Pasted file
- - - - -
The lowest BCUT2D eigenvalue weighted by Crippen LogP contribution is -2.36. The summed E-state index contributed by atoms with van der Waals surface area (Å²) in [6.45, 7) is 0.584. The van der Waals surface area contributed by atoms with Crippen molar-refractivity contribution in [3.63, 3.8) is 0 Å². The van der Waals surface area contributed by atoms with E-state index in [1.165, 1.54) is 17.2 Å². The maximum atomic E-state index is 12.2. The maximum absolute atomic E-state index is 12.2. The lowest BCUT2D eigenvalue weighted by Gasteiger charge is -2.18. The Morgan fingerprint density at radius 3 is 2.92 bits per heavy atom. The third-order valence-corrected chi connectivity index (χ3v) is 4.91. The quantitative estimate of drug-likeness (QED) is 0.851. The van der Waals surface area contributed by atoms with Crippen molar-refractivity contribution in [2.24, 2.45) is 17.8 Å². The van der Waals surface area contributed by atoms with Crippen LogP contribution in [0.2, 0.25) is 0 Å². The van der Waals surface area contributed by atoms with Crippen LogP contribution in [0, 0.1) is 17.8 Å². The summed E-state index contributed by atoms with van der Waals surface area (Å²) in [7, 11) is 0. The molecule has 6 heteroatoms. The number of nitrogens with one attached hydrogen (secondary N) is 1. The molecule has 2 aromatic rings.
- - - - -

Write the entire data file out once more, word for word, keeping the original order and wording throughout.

The lowest BCUT2D eigenvalue weighted by Crippen LogP contribution is -2.36. The summed E-state index contributed by atoms with van der Waals surface area (Å²) in [6.45, 7) is 0.584. The van der Waals surface area contributed by atoms with Crippen molar-refractivity contribution in [3.63, 3.8) is 0 Å². The van der Waals surface area contributed by atoms with E-state index in [1.165, 1.54) is 17.2 Å². The maximum atomic E-state index is 12.2. The maximum absolute atomic E-state index is 12.2. The lowest BCUT2D eigenvalue weighted by Gasteiger charge is -2.18. The Morgan fingerprint density at radius 3 is 2.92 bits per heavy atom. The third-order valence-corrected chi connectivity index (χ3v) is 4.91. The quantitative estimate of drug-likeness (QED) is 0.851. The van der Waals surface area contributed by atoms with Crippen molar-refractivity contribution in [2.24, 2.45) is 17.8 Å². The van der Waals surface area contributed by atoms with Crippen LogP contribution in [0.2, 0.25) is 0 Å². The van der Waals surface area contributed by atoms with Crippen LogP contribution in [0, 0.1) is 17.8 Å². The summed E-state index contributed by atoms with van der Waals surface area (Å²) in [7, 11) is 0. The molecule has 6 heteroatoms. The number of nitrogens with one attached hydrogen (secondary N) is 1. The molecule has 2 aromatic rings.